Muscat: Oman’s long-term public transportation strategy, will be revealed by Dr. Ahmed bin Mohammed Al Futaisi, Minister of Transport and Communications today.
This public transport strategy comes after the approval of the Council of Ministers, who green lighted the first and second phases of the plan, which is to be implemented from 2017 to 2025.
“The Ministry is constantly in pursuit of the development of services in the sectors it oversees,” said a statement on the Ministry of Transport and Communication’s website. “It is hoped that the plan for developing the public transport services will be announced during the conference.”
The plan is set to include public services, such as bus routes, taxi services, the regulation and monitoring of the transport sector, the goals of the transport strategy and its timetable, as well as illustrating the socio-economic benefits and the basic environment for enabling public transport.
With Oman’s economic expansion expected to move up a gear this year, Al Futaisi’s announcements could have far-reaching effects on the landscape of the Sultanate.
More groundwork has been planned for Oman’s Tanfeedh initiative, an economic plan to wean the economy off traditional fossil fuels as the Sultanate attempts to expand into the mining, fishing, agriculture, manufacturing and tourism sectors.
While all of these areas will surely benefit from an increased transport network across the country, preparations are underway to locate Oman’s industrial heartland in the Special Economic Zone in Duqm, the nation’s strategic location on global trade routes, is also sure to be given a boost by an upgraded transport setup across the Sultanate.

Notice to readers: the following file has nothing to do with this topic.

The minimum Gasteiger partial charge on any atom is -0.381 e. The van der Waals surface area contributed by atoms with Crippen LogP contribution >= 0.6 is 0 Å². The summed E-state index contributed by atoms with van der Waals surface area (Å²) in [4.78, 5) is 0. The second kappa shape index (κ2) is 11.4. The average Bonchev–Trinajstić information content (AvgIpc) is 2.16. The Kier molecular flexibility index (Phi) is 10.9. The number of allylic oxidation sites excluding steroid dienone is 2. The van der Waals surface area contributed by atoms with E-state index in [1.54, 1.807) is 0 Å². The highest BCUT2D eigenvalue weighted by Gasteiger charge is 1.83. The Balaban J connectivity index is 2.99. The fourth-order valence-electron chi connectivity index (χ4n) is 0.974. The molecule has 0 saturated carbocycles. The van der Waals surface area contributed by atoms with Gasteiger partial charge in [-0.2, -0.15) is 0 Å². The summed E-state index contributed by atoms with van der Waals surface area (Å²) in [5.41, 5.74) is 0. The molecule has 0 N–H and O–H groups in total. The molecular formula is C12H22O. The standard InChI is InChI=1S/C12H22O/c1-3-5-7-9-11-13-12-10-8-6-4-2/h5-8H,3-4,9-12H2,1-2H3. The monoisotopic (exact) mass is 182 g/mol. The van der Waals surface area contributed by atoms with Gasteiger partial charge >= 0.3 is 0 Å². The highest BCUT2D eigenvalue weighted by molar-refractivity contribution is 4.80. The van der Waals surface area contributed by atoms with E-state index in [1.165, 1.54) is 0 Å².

Residents in Oman are looking forward to the changes this might bring. “Taxis are very expensive and the buses only run across certain routes, so an improved transport system would be great for everyone here,” said Ronald, a Filipino expat in Oman.
“When you see other Arab nations, their transport services are a lot more developed than ours,” added Ali, an Omani based in Nizwa. “We need to catch up with the rest of our neighbours if we need to move forward.”
It was a statement Ramanuj Venkatesh, assistant manager (Accounts) at Larsen and Toubro, agreed with wholly.
“An improved transport framework would definitely help the working population in Oman, which has dramatically increased over the last 10 years,” he told the Times of Oman. “There has been an increased demand for better public networks for a while now, especially with people commuting over long distances for work.”
“Oman needs a transport system that is cost-effective and convenient, because this would benefit transportation of not just people, but goods as well,” he said. “Oman has significant natural resources but lacks some others, so a better transport system would be one that makes it beneficial and easy to transport goods by road.
“The countries that border Oman are also expanding their economies and a better public transport network would also mean easier trade with countries, such as the United Arab Emirates and Saudi Arabia, because easier transport of goods means a more efficient system that is beneficial for everyone involved in the long run,” said Venkatesh.